By Lee Hall
Special to TelevisionWeek
Lorne Michaels deservedly gets the lion’s share of the credit for the conception and success of “Saturday Night Live,” but the real impetus for the show emanated from the late Johnny Carson, at least indirectly.
In the ’70s, NBC’s late Saturday lineup had for several years been filled primarily by reruns of “The Tonight Show Starring Johnny Carson.” Though affiliates were satisfied and viewers weren’t complaining, Mr. Carson was unhappy.
“Carson was getting very antsy about it, and he was a very important fellow,” said Herbert Schlosser, erstwhile Wall Street lawyer who was the president of NBC at the time. Mr. Carson worried that weekend repeats were eating into his weeknight audience.
NBC could have turned the time period over to its affiliates, but that would have resulted in a loss of advertising revenue. But with Mr. Carson adamant and NBC desperate to fill the block, it needed something different.
Mr. Schlosser got a call from Barry Diller, then CEO of Paramount Pictures, recommending that NBC take a look at a brash young Canadian producer named Lorne Michaels, who had been a writer on “Rowan & Martin’s Laugh-In,” one of NBC’s most successful shows in the late 1960s, and had produced an Emmy-winning special for comedian Lily Tomlin. Mr. Michaels had previously pitched an idea for a late-night sketch comedy show, but NBC turned him down.
NBC hired Dick Ebersol from ABC to head late-night weekend programming and handed him the task of developing a “Tonight Show” replacement for Saturday night.
“We represented Lorne, and eventually we got him together with Ebersol. They hit it off and then it was off to the races,” said Bernie Brillstein, Mr. Michaels’ longtime friend and manager.
The wheels were in motion, but Mr. Michaels needed to fill several key roles. He started hiring writers weeks before the show’s debut. Most of the writing crew had little or no television experience.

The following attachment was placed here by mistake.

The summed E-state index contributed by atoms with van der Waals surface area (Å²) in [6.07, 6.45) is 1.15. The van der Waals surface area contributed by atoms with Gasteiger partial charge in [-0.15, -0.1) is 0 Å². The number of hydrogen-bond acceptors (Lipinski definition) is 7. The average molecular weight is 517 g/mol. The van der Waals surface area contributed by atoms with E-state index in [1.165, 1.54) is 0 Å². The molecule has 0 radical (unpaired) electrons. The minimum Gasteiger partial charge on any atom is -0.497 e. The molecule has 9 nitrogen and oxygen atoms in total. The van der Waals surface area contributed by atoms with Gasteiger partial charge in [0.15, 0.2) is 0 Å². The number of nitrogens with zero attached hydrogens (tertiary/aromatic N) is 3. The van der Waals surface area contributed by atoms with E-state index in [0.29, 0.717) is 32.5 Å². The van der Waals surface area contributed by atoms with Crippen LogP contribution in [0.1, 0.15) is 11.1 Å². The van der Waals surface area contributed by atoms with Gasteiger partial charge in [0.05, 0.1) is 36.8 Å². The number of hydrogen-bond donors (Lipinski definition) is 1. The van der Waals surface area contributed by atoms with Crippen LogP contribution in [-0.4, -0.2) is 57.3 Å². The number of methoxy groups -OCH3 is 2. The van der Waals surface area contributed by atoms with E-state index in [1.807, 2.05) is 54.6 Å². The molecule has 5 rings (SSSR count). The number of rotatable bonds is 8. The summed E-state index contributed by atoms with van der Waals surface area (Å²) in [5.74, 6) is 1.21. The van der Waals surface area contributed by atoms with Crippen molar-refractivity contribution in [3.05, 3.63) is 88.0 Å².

“I was performing my own material at Catch a Rising Star in Manhattan, and Lorne caught my act,” said Alan Zweibel, who wrote for the show from 1975 to 1980. “He thought I was an awful comedian but that I had good material, and he offered me a job on this new show.”
Mr. Michaels scoured the U.S. and Canada for acting talent, finding it in comedy and improv clubs. While he was assembling players such as John Belushi, Gilda Radner and Dan Aykroyd, the cadre of writers was hanging together in New York getting to know each other.
“If Lorne did only one brilliant thing in his life, it was just hiring those writers and that cast. He had such a gift. All kudos for him,” said Anne Beatts, a writer during the show’s first five seasons.
Lots of network fingers tried to work their way into the creative process. Some NBC executives felt the new show should have a permanent host, and several names were floated, including singer Linda Ronstadt and comedians Jack Burns and Rich Little.
“That would have been a bad idea. If there was anyone opposite to the sensibility of ‘SNL,’ it was Rich Little,” Mr. Brillstein said.